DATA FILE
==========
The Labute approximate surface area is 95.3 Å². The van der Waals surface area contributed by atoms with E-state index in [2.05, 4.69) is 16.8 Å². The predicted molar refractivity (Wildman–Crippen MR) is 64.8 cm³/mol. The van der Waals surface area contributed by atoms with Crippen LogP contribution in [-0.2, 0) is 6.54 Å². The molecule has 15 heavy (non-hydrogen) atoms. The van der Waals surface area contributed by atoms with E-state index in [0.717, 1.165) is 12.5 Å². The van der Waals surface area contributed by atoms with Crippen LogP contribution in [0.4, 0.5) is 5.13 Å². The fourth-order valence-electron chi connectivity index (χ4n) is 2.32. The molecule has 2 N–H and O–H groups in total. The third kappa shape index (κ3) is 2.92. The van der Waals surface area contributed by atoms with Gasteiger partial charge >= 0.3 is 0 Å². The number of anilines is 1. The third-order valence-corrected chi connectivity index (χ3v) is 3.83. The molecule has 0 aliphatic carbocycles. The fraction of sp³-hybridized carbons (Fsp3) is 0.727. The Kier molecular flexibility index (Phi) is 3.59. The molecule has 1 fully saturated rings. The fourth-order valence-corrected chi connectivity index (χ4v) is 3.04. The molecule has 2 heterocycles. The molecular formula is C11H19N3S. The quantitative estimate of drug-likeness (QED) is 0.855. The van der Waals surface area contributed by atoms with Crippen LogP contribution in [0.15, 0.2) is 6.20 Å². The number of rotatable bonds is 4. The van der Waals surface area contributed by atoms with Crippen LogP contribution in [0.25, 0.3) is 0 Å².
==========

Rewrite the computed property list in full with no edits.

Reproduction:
The Labute approximate surface area is 95.3 Å². The van der Waals surface area contributed by atoms with E-state index in [2.05, 4.69) is 16.8 Å². The predicted molar refractivity (Wildman–Crippen MR) is 64.8 cm³/mol. The van der Waals surface area contributed by atoms with Crippen LogP contribution in [-0.2, 0) is 6.54 Å². The molecule has 15 heavy (non-hydrogen) atoms. The van der Waals surface area contributed by atoms with E-state index in [0.717, 1.165) is 12.5 Å². The van der Waals surface area contributed by atoms with Crippen LogP contribution in [0.4, 0.5) is 5.13 Å². The fourth-order valence-electron chi connectivity index (χ4n) is 2.32. The molecule has 2 N–H and O–H groups in total. The third kappa shape index (κ3) is 2.92. The van der Waals surface area contributed by atoms with Gasteiger partial charge >= 0.3 is 0 Å². The number of anilines is 1. The third-order valence-corrected chi connectivity index (χ3v) is 3.83. The molecule has 0 aliphatic carbocycles. The fraction of sp³-hybridized carbons (Fsp3) is 0.727. The Kier molecular flexibility index (Phi) is 3.59. The molecule has 1 fully saturated rings. The fourth-order valence-corrected chi connectivity index (χ4v) is 3.04. The molecule has 2 heterocycles. The molecular formula is C11H19N3S. The quantitative estimate of drug-likeness (QED) is 0.855. The van der Waals surface area contributed by atoms with Crippen LogP contribution in [0.15, 0.2) is 6.20 Å². The number of rotatable bonds is 4. The van der Waals surface area contributed by atoms with Crippen LogP contribution in [0.25, 0.3) is 0 Å².